A significant aim throughout Simms’s work is to provide South Carolina, and the South generally, with pride of place in the emergence of the American nation, its people, and their national character.  Simms does this work largely through his narration of the Revolutionary War in South Carolina, the focus of numerous romances, histories, and other works.  One such work is The Life of Francis Marion, a biography of the legendary “Swamp Fox.”  Simms’s interest in Marion is pronounced, as the famous general appears in several of the revolutionary romances; while flawed at times, Simms’s ...
    Cover

    Cover

    Geo. F. Cooledge & Brother | 1847
               The Life of Captain John Smith was published by George F. Cooledge & Brother in March 1847 as part of The Illustrated Library series intended for school libraries and general reading.[1]  Simms’s letters indicate that he began the biography as early as November 1844 when he wrote to George Frederick Holmes: “I have half contracted to prepare a Life of Sumter, one of Paul Jones, and a third of John Smith, with a new edition of his history of Virginia.”[2]  By the middle of the month Simms informed James Lawson he had already “written a chapter.”  The process of getting ...
    Cover

    Cover

    Henry G. Langley | 1844
    A significant aim throughout Simms’s work is to provide South Carolina, and the South generally, with pride of place in the emergence of the American nation, its people, and their national character.  Simms does this work largely through his narration of the Revolutionary War in South Carolina, the focus of numerous romances, histories, and other works.  One such work is The Life of Francis Marion, a biography of the legendary “Swamp Fox.”  Simms’s interest in Marion is pronounced, as the famous general appears in several of the revolutionary romances; while flawed at times, Simms’s ...
    Cover Verso

    Cover Verso

    Geo. F. Cooledge & Brother | 1847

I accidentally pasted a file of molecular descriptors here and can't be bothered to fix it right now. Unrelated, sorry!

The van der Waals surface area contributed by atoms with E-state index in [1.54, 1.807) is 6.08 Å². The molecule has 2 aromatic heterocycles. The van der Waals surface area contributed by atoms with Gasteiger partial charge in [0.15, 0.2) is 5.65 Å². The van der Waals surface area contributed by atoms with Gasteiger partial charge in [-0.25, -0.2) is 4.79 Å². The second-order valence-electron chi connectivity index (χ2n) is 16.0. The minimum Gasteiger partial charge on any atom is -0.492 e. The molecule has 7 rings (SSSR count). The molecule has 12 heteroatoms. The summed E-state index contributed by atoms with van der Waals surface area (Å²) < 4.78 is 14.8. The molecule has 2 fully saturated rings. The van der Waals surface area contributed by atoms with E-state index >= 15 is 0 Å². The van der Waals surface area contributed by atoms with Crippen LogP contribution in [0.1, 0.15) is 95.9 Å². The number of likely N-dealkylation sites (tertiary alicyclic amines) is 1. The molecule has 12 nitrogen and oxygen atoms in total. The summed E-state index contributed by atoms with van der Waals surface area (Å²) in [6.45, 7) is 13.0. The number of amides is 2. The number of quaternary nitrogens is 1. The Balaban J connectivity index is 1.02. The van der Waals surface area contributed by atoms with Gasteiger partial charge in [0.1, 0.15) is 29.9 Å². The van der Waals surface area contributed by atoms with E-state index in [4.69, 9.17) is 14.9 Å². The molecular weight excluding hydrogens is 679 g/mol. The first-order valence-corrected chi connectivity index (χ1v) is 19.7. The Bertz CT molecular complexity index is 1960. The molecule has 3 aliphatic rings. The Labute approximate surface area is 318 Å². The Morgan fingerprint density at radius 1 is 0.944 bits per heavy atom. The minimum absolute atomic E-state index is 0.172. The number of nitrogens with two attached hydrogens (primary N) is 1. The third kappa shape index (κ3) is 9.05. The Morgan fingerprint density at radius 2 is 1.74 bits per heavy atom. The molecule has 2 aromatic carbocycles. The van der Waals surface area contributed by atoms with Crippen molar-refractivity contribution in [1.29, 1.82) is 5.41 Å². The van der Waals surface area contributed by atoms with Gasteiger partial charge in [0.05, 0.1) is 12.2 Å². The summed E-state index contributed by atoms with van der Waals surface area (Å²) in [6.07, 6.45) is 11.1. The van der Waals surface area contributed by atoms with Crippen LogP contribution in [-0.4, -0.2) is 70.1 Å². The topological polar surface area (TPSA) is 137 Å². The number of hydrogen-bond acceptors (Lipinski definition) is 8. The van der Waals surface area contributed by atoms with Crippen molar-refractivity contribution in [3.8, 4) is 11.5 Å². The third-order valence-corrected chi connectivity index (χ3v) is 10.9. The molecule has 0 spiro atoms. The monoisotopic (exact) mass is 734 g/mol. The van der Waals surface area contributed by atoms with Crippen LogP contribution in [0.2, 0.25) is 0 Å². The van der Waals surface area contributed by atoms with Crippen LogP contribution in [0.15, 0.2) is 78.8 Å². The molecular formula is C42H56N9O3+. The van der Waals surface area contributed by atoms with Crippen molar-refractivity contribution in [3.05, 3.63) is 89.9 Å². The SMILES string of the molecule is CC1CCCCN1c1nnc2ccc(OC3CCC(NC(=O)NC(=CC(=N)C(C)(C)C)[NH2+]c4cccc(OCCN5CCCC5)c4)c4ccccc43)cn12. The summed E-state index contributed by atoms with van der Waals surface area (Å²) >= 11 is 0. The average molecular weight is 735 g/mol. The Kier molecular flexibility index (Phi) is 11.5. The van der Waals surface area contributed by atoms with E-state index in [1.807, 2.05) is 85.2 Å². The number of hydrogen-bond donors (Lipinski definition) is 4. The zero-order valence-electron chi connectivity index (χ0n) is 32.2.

The Life of Captain John Smith was published by George F. Cooledge & Brother in March 1847 as part of The Illustrated Library series intended for school libraries and general reading.[1]  Simms’s letters indicate that he began the biography as early as November 1844 when he wrote to George Frederick Holmes: “I have half contracted to prepare a Life of Sumter, one of Paul Jones, and a third of John Smith, with a new edition of his history of Virginia.”[2]  By the middle of the month Simms informed James Lawson he had already “written a chapter.”  The process of getting ...
    Cover Verso

    Cover Verso

    Henry G. Langley | 1844
    A significant aim throughout Simms’s work is to provide South Carolina, and the South generally, with pride of place in the emergence of the American nation, its people, and their national character.  Simms does this work largely through his narration of the Revolutionary War in South Carolina, the focus of numerous romances, histories, and other works.  One such work is The Life of Francis Marion, a biography of the legendary “Swamp Fox.”  Simms’s interest in Marion is pronounced, as the famous general appears in several of the revolutionary romances; while flawed at times, Simms’s ...
    Flyleaf

    Flyleaf

    Geo. F. Cooledge & Brother | 1847
               The Life of Captain John Smith was published by George F. Cooledge & Brother in March 1847 as part of The Illustrated Library series intended for school libraries and general reading.[1]  Simms’s letters indicate that he began the biography as early as November 1844 when he wrote to George Frederick Holmes: “I have half contracted to prepare a Life of Sumter, one of Paul Jones, and a third of John Smith, with a new edition of his history of Virginia.”[2]  By the middle of the month Simms informed James Lawson he had already “written a chapter.”  The process of getting ...
    Flyleaf

    Flyleaf

    Geo. F. Cooledge & Brother | 1847